It remains unclear how the moonmilk nanofibres are produced in natural environmental conditions because to date it has been impossible to reproduce their formation in the laboratory. In fact, bacterial strains cultured from rocks represent only a negligible fraction of the total microorganisms present in the rocks. Instead, the entire microbial community, with a metabolism that sustains the growth in the rock environment, is needed to precipitate and/or dissolve calcium carbonate. Indeed, under laboratory conditions, we have evidence that the ground calcarenite, with its entire microbial community, when present in a medium containing urea and CaCl2, produced calcite. In the same conditions, calcium carbonate is not produced with sterile (autoclaved) ground calcarenite (Fig. S10) (Benedetti et al., 2023). These and previous results (Banerjee and Joshi, 2014) showed that inactivated (dead) cells were unable to precipitate CaCO3 in the laboratory, suggesting that cells need to be metabolically active for calcification and that cell structure alone is not sufficient to promote bioprecipitation. The most studied bacterial metabolism for CaCO3 precipitation is the ureolytic metabolic pathway. This process involves the production of carbamate (NH2COOH) by urea hydrolysis, which spontaneously hydrolyses to form ammonia (NH3) and carbonic acid (H2CO3). These products react with water to form carbonate (CO32-), ammonium ions (NH4+), and hydroxyl ions (OH), finally resulting in an increase of pH. In an alkaline environment, the presence of calcium ions and the bacterial cells, as a nucleation site, allow for the precipitation of calcium carbonate (Anbu et al., 2016; Hammes et al., 2002; Nigro et al., 2022). Thus, it is not the presence of the bacterium alone, as a structure, that provides evidence of precipitation, but also high pH, metabolism, and negative membrane charge. In laboratory conditions (Fig. S9), if urea and calcium are present in the medium, the mechanism is stimulated and accelerated.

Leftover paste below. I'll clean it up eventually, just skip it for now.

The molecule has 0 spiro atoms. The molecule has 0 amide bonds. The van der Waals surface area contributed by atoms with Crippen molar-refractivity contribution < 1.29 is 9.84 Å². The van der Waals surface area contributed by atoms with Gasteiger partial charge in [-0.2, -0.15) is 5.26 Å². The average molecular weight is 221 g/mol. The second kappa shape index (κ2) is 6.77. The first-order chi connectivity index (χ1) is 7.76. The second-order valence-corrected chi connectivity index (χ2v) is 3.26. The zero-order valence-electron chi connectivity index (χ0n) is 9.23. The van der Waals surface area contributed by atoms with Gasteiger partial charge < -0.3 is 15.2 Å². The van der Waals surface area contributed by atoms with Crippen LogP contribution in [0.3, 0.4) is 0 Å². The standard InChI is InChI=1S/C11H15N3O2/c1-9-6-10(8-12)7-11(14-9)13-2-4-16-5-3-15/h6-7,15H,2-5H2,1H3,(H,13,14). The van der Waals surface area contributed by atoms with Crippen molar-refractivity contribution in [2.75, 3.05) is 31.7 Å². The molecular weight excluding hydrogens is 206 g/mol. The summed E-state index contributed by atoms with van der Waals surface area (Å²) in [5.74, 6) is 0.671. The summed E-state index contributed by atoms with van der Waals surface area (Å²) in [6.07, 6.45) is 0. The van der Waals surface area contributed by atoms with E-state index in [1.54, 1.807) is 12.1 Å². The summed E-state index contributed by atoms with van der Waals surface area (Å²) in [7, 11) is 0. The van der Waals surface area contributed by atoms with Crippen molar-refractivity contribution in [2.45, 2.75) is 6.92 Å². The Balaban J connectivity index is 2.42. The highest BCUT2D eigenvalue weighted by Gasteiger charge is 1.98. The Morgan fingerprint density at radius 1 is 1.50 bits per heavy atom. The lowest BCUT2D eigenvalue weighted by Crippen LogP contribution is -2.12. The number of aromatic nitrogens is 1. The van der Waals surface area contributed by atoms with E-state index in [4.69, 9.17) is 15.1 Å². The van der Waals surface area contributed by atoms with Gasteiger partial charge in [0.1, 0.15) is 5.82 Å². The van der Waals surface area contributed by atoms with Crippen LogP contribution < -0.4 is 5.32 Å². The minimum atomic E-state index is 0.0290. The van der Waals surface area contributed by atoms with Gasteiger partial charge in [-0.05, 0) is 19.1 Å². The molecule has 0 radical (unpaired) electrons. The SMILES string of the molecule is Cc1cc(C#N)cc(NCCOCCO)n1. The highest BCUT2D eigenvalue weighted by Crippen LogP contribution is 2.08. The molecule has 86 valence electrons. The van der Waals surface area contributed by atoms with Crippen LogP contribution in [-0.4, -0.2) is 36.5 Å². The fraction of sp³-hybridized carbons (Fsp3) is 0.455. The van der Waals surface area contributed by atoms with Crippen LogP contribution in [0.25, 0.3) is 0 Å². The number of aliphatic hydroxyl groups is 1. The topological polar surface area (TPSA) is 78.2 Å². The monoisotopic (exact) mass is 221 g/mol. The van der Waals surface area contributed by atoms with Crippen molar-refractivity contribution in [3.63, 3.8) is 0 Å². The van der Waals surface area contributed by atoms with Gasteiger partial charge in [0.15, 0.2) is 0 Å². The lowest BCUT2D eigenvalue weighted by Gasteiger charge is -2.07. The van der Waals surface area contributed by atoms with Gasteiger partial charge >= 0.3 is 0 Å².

In natural environments, bacteria are centres of nucleation for nanofibre formation. They do not control the mineralisation process directly but induce the precipitation of calcium carbonate by changing the chemistry of the environment as a consequence of their metabolic activity and also serve as nuclei for crystallisation. This mechanism is a result of pH increase, a direct effect of the negatively charged bacterial surface, and the presence of a metabolic ureolytic process (Omoregie et al., 2021).